Speed is something I definitely plan to work on. That was my first and it was definitely a learning experience. Flip #2 is projected to be ready for the market toward the end of November. If we hit that deadline it will be completed in 4 months from start to finish. Granted, it doesn’t need as much work on it and I’m not the one doing it all.
 

Matthew Hinton

Bronze Contributor
Read Millionaire Fastlane
I've Read UNSCRIPTED
Speedway Pass
Jul 23, 2019
80
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142
Kentucky
The first house is under contract for $309,900. Originally listed it for $349,900. I didn’t mind to reduce the price that much because I only had about $160,000 in it. Still have to make it through inspections but hopefully everything goes smoothly.
 

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Dianne Cohen

Contributor
Sep 7, 2018
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53
47
Thanks for the advice!

So after asking around it seems that living in the place for 2 years is the only way to avoid the capital gains taxes. Unfortunately that’s not something I can do at the moment but I definitely like the idea.

I’m thinking that after the first property is sold I’ll use that money to pay off the mortgage of my primary residence. After I do that I can find a home to live in for 2 years to avoid taxes. I don’t want to be paying multiple mortgages. I still plan to flip some homes without living in them though. I’d like to do more than 1 home every 2 years. The taxes are high but I guess that’s what it takes to play this game.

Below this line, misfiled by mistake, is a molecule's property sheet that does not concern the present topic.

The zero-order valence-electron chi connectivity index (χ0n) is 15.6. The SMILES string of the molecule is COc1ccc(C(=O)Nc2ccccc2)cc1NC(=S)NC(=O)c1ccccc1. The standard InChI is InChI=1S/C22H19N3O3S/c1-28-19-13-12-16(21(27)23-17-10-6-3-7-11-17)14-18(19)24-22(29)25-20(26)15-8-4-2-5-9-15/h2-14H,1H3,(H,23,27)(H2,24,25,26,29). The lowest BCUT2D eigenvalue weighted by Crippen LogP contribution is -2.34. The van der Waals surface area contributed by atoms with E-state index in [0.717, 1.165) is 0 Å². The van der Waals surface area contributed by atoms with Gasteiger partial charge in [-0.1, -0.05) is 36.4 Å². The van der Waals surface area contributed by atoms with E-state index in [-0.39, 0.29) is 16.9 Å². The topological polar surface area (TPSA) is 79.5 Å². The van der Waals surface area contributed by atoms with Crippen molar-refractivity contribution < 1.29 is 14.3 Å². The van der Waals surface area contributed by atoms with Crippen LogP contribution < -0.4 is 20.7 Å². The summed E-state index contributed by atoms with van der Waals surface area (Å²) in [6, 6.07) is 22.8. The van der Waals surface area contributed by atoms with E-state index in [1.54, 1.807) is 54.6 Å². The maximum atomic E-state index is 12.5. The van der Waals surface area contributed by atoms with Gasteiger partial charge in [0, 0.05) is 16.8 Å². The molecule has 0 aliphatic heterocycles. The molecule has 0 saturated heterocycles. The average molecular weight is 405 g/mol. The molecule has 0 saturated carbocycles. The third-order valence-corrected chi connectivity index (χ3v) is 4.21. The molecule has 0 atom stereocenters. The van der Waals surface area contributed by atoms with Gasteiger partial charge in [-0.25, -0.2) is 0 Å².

Here’s a brief description of my plan for moving forward. Sell flip #1 and pay off my mortgage on primary residence (66k). Finish flip #2 and use profit for a down payment on something I can renovate and use as a full time rental. Flip another home and pay off rental home #1. That would get me somewhere around $800 of income a month per rental. Repeat the process until I can live off rental income. Along the way I’ll renovate a home and live in it for 2 years to avoid capital gains taxes while having other homes renovated. I want to hit this pretty hard.

Thoughts?
Great plan! I tell young clients to do almost exactly what you are doing. I wish I could be on this ride with you. Have fun!
 

Matthew Hinton

Bronze Contributor
Read Millionaire Fastlane
I've Read UNSCRIPTED
Speedway Pass
Jul 23, 2019
80
194
142
Kentucky
The second property is very close to being done. Last week the roof decided to start leaking so a new roof is being put on. Hopefully it will be ready to go on the market after that. Contractor said he’d be there in 2 weeks.

I’ve started sending letters out to distressed looking homes on the hit list. Hopefully I’ll be buying another soon!

Thanks for the support everyone!

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denj

New Contributor
Oct 21, 2020
16
8
12
Congrats! As for me investing in property is always a good idea. I want to invest in physical property but realize it could be quite riskie that's why I want to consult with specialist first to make the right choice. I have found local specialists https://www.turkeyhomes.com/properties/turkey-region/istanbul/property-type/apartment with branches in Turkey. They helped me to find a perfect apartment at affordable price and save my time and money.